Data Visualization with JMP®
Data visualization is an essential part of JMP – for both statistical discovery and communication of results. Its combination of interactive graphics and robust analysis speeds innovation and sets this desktop software from SAS apart from other statistical packages.
One of the original and integral design goals of JMP was to provide a graphic for every statistic and a statistic for every graphic. Even in an area as numerically focused as model design, graphics can provide important insights, whether you’re creating a designed experiment, spotting clusters of outliers in collected data, or simulating and optimizing multiple responses.
Static graphs have dominated reports and presentations for years. But they offer only limited insight, because they are unable to show enough information in a way that is easily consumed. In contrast, JMP provides dynamic graphs, offering a more efficient way to interact with your data, to see trends and patterns that lead to better understanding of cause and effect, and to solve problems.
To communicate findings with decision makers or colleagues, you need to summarize results in a way that will promote greater understanding. JMP facilitates communication with standout tools for easily creating visualizations that synthesize results into graphics that elicit understanding more readily than tables of numbers. These features include linked histograms, mapping tools, Graph Builder and bubble plots. In fact, decision makers don’t even need to be JMP users to experience JMP visualizations. Dynamic graphs can be embedded as Flash (.swf) files in reports, easily exported in a variety of file formats or displayed in our free Graph Builder App for the iPad®.
- Effective Communication
- Geographic Maps
- Density Graphs
- Excel and JMP Together
Whether you are building models, exploring data, spotting significant trends and patterns, or communicating findings, you have access to effective visualization tools in nearly every analysis platform in JMP. And these graphics are always tied to the numbers behind them.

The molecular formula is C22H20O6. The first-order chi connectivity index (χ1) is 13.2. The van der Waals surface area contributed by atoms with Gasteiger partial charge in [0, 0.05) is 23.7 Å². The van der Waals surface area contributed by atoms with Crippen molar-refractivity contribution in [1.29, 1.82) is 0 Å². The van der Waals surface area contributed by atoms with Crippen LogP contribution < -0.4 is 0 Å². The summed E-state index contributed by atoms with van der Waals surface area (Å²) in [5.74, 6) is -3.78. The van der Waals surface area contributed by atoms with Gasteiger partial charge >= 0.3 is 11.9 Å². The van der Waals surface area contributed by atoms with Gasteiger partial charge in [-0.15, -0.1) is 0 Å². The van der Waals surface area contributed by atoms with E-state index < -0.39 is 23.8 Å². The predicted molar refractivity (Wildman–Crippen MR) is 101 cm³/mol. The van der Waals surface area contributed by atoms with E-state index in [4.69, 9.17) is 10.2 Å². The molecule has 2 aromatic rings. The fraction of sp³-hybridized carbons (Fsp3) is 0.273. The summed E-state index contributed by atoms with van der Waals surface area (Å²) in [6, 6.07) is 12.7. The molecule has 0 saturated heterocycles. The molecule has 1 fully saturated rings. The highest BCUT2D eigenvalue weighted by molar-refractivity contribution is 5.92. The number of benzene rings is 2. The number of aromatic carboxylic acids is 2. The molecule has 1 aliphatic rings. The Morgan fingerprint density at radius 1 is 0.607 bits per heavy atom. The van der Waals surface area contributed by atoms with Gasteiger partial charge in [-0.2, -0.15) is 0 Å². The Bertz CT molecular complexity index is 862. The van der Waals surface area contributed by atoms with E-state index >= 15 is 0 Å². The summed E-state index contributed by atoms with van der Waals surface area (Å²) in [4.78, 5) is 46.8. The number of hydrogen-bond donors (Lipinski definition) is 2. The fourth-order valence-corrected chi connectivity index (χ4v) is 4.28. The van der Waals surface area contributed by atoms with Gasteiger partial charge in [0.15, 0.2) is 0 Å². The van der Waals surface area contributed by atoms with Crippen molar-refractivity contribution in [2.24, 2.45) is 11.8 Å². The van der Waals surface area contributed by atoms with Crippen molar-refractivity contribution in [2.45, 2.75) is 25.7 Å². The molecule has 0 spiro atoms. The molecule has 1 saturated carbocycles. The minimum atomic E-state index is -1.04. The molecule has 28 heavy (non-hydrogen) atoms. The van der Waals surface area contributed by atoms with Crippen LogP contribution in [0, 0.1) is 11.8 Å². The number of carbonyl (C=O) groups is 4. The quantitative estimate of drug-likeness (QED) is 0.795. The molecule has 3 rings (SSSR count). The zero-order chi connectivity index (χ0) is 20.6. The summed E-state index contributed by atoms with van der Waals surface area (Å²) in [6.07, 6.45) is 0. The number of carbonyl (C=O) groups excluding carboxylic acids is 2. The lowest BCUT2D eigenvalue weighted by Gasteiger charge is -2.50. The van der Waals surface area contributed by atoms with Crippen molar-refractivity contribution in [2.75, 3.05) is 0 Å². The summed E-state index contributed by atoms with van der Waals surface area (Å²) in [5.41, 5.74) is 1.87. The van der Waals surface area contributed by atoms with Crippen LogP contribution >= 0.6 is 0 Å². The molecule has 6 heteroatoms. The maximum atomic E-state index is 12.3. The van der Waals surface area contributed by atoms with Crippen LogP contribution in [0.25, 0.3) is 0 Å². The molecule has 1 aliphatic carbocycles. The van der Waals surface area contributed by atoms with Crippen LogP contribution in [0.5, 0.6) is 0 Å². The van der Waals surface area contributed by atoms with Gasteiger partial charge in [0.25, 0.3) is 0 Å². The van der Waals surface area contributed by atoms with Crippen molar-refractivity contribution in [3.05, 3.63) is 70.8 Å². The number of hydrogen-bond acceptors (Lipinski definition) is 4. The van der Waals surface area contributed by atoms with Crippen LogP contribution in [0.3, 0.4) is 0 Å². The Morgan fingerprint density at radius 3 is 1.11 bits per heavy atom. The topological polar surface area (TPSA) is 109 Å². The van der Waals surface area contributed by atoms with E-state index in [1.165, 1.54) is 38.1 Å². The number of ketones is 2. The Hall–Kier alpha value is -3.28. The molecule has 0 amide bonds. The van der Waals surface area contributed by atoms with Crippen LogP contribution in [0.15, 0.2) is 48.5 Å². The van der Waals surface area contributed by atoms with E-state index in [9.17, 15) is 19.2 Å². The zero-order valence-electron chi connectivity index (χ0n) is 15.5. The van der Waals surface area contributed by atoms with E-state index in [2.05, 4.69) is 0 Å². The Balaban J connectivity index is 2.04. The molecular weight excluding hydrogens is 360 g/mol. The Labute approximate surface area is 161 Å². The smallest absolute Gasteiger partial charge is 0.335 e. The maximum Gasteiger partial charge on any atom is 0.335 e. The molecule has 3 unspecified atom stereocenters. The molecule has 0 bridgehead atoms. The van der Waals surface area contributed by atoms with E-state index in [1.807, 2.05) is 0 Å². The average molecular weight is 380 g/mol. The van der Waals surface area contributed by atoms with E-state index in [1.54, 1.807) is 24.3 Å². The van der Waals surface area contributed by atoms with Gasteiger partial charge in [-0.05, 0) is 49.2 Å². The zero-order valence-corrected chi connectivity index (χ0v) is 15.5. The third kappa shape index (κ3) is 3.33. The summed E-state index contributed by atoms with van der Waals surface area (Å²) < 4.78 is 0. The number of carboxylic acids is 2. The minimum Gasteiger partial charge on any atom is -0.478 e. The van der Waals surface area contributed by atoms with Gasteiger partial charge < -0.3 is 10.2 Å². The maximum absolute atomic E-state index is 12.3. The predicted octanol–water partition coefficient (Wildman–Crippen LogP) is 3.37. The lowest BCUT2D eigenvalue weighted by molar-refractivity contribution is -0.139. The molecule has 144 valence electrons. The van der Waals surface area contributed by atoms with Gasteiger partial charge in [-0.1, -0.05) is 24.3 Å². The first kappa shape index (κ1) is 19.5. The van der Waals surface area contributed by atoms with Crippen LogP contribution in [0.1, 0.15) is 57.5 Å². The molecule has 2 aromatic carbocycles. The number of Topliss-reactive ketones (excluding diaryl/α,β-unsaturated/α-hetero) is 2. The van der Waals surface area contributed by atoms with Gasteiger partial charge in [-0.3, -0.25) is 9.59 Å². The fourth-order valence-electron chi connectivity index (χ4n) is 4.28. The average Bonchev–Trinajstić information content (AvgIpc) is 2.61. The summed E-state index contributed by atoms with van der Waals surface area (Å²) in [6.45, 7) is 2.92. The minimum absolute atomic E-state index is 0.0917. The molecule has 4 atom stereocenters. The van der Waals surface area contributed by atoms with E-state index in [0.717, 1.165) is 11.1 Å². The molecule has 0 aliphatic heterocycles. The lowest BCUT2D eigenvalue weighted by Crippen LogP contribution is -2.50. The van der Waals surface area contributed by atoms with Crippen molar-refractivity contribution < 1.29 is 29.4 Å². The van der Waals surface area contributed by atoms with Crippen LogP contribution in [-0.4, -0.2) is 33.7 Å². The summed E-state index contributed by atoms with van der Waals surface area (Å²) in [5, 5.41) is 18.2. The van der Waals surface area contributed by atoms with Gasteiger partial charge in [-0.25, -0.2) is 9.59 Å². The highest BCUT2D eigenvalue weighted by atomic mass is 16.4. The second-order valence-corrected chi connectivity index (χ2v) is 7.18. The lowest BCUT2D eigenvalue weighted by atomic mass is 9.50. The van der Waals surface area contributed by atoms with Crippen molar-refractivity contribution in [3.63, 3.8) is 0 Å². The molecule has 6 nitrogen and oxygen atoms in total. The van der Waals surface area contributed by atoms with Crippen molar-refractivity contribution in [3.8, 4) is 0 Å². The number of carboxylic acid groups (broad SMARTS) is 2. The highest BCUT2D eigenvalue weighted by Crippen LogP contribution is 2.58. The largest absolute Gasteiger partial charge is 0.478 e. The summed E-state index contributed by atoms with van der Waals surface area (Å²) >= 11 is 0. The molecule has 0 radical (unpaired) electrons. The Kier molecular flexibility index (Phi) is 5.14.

A table of parameter estimates from a logistic regression may not be the easiest way to understand how significant factors predict a response – and it certainly is not the most effective way to share findings with others.
Dynamically linked histograms, however, are an example of how an effective visualization can communicate significant effects. They are also approachable for others not familiar with your data or model – simply point and click on one histogram, and then see the selection of data points in the rest of the histograms.
You can add maps to all relevant JMP graphs. Use high-quality maps built in to JMP, or use your favorite Web Map Service to get custom map images on the fly. And you can go beyond geographic mapping in JMP: Add your own shapes, such as for a manufacturing plant, office building or retail store.
You may need to see your data in more detail than simple bar or line graphs provide. It may be helpful to understand where the data concentrates and where it is sparser. Use the innovative point-and-click interface of Graph Builder to display the density of your data without having to display all the individual data points. Density or contour graphs show how your data is spread across multiple variables.
You can use your Microsoft Excel spreadsheets to conduct what-if analyses and analyze potential outcomes. Using the JMP Add-In for Excel, simply specify the inputs and outputs on your spreadsheet, and launch the JMP Profiler. JMP uses the Excel spreadsheet to recalculate results as you adjust the inputs using a slide bar. You can also perform Monte Carlo simulation to predict potential outcomes based on your targets.
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